A BOC tanker, containing a horizontal vacuum insulated evaporator (VIE), was then delivered and set up outside the ESC building. The day it arrived, the VIE was providing a temporary, additional oxygen supply system to Covid-19 patients. The best work pace was only possible when a building was empty and workers were unimpeded. “Fortunately this was the case for ESC, albeit a small window of time."
Mark says the work could have been undertaken with patients in the ESC, but not at the same speed or without using more resources. "By the time the system was ready to use, it just happened that they were putting Covid-positive patients in.”
A local kaumātua blessed the ESC. The team followed a similar procedure for Ward 11, but it was a much more complicated installation, with asbestos present in the basement and foundations. Essential personal protective equipment (PPE), worn for both Covid-19 and asbestos conditions, made working more difficult.
Both sites’ HVAC systems were changed over at the same time as the ringmain upgrades. Retrofitting from positive-designed systems in buildings that were never designed to provide negative pressure systems was another big part of the job. “There was a lot of parallel work. But each time we got something finished, it started getting used.”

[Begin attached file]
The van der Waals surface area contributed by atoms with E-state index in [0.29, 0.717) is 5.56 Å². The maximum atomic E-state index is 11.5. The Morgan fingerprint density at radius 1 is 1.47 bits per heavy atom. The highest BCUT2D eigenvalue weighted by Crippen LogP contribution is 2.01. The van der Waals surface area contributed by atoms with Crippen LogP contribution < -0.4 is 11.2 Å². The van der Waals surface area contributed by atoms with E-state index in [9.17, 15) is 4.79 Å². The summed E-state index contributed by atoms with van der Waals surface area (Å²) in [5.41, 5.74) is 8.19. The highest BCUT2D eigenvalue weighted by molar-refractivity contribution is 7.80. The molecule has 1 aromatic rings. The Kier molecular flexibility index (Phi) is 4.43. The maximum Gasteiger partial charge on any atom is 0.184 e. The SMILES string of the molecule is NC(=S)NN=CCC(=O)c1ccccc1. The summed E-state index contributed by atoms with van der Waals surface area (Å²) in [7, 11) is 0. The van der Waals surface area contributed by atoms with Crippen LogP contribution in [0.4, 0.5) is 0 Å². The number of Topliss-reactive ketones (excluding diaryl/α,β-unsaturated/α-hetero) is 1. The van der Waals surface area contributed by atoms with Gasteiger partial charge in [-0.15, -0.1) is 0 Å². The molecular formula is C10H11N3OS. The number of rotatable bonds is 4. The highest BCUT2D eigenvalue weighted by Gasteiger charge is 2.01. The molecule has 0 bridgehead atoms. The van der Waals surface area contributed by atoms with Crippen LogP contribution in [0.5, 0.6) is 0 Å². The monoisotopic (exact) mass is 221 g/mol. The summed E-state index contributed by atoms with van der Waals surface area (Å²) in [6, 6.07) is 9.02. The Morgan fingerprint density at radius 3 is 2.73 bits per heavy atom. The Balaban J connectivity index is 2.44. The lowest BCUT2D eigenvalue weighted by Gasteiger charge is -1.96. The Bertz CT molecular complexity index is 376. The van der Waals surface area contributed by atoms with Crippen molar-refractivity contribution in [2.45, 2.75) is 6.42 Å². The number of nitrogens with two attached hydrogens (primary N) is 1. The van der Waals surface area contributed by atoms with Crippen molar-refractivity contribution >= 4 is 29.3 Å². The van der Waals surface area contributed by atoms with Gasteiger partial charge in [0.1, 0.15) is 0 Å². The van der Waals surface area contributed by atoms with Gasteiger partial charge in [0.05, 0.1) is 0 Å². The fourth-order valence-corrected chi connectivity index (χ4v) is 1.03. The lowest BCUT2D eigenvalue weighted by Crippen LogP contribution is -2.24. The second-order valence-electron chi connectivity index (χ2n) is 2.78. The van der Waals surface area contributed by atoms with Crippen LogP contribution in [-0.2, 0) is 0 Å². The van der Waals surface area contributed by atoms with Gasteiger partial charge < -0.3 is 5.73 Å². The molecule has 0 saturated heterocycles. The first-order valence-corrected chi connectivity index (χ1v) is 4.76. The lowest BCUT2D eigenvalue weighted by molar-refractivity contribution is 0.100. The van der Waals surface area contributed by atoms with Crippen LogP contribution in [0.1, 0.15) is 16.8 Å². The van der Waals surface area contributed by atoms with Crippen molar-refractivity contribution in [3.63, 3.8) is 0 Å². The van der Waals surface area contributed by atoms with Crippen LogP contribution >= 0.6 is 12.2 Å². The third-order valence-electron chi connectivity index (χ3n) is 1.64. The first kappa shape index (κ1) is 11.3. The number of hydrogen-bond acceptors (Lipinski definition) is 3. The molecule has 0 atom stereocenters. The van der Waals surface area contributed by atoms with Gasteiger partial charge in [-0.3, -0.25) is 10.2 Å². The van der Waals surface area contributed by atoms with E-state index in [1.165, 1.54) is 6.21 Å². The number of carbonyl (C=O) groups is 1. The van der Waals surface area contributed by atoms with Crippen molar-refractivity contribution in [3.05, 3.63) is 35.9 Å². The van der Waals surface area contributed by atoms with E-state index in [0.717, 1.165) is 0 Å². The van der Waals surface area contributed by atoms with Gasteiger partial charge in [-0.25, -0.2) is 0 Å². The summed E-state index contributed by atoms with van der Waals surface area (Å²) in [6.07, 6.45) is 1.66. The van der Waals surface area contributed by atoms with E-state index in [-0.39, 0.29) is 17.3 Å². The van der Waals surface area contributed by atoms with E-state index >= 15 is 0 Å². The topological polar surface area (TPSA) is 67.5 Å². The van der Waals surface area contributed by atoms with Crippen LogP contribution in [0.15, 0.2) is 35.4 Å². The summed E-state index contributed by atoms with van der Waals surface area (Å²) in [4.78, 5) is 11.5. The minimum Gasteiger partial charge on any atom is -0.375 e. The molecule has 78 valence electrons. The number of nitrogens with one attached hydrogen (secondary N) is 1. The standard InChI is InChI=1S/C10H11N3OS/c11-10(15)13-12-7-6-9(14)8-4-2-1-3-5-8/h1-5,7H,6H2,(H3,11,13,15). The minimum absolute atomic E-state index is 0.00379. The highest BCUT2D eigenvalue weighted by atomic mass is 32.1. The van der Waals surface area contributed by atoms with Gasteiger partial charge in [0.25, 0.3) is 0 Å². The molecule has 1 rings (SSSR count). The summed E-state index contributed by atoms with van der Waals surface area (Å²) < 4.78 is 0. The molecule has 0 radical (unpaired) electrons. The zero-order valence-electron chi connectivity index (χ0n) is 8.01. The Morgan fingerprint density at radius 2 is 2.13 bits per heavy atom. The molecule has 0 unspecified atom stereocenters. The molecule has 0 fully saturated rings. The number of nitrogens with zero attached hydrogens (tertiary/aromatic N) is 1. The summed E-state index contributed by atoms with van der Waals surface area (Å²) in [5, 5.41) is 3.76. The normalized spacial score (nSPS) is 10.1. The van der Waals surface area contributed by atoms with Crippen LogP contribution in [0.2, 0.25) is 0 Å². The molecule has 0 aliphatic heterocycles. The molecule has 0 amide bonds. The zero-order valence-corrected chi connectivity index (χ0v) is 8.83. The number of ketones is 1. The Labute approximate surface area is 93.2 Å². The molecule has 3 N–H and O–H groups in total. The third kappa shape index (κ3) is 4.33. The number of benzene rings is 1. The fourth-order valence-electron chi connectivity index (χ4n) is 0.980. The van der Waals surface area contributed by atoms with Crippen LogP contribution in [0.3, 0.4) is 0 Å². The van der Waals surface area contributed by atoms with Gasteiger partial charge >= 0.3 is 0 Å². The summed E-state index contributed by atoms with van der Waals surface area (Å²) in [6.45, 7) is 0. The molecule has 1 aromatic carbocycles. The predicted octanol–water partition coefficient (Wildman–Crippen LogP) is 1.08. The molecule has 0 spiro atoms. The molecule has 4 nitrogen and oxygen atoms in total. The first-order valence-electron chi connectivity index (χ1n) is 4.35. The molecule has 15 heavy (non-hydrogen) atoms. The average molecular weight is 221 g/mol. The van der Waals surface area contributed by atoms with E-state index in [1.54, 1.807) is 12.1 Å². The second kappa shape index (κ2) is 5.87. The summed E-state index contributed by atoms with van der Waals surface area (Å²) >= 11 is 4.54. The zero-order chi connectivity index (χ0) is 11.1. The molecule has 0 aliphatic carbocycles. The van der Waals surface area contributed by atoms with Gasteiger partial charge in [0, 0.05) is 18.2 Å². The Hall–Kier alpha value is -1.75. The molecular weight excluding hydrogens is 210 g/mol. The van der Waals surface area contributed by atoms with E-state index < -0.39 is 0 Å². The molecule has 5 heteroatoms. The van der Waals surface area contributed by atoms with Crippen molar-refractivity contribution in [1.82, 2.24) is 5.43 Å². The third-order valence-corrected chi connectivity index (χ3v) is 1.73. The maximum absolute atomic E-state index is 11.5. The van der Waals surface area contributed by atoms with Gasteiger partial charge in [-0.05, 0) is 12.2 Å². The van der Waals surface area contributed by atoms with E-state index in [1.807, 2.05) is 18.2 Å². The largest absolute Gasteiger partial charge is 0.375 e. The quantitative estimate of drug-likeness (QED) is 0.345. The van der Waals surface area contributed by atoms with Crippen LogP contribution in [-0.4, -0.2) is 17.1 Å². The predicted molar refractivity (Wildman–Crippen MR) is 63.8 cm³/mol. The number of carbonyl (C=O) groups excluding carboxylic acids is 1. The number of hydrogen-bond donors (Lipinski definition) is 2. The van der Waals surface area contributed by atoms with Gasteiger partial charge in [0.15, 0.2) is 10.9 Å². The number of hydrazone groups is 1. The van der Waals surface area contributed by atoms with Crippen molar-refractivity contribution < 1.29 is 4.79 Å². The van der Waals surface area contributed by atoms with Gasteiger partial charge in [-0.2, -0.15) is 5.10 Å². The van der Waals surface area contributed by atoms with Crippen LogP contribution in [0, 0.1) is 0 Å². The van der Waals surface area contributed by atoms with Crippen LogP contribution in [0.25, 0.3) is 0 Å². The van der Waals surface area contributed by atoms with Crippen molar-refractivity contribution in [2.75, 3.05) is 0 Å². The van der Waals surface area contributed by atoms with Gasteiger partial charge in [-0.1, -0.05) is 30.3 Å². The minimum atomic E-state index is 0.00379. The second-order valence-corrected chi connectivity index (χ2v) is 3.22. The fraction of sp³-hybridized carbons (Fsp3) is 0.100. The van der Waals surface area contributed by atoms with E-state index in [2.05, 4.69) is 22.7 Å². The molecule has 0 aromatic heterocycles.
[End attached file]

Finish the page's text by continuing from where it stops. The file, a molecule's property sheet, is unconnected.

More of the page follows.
Making timely decisions was crucial, particularly when a big storm struck Auckland in late August. This meant three days of round-the-clock work for most of the team.
“There was so much time pressure that Beca’s principal engineer was doing significant hands-on, project engineering work because we needed answers for everything then and there. There simply wasn’t the time to go through the normal design processes.
“It was all hands to the pump. We worked the weekend, it was windy and wet and the HVAC was put in during extreme conditions where, normally, you would have postponed. But that wasn’t possible.”
There were plenty of engineering challenges along the way and Mark says the biggest involved coordinating technical and clinical needs, taking into account what was available in the space, what resources were available in the country, and coordinating health and safety requirements such as PPE and social distancing.The project was like nothing he’s ever worked on.
“I’ve never seen such fluidity of change and speed of information adjustment. We just had to assume things would be needed, and work [fast].
“It was also strange working hard, long hours, when most people had to be sitting at home.”
Engineering has the chance to make a difference to people’s lives, he adds. “It allows people to deliver solutions that wouldn’t necessarily have been imagined, before they were done.”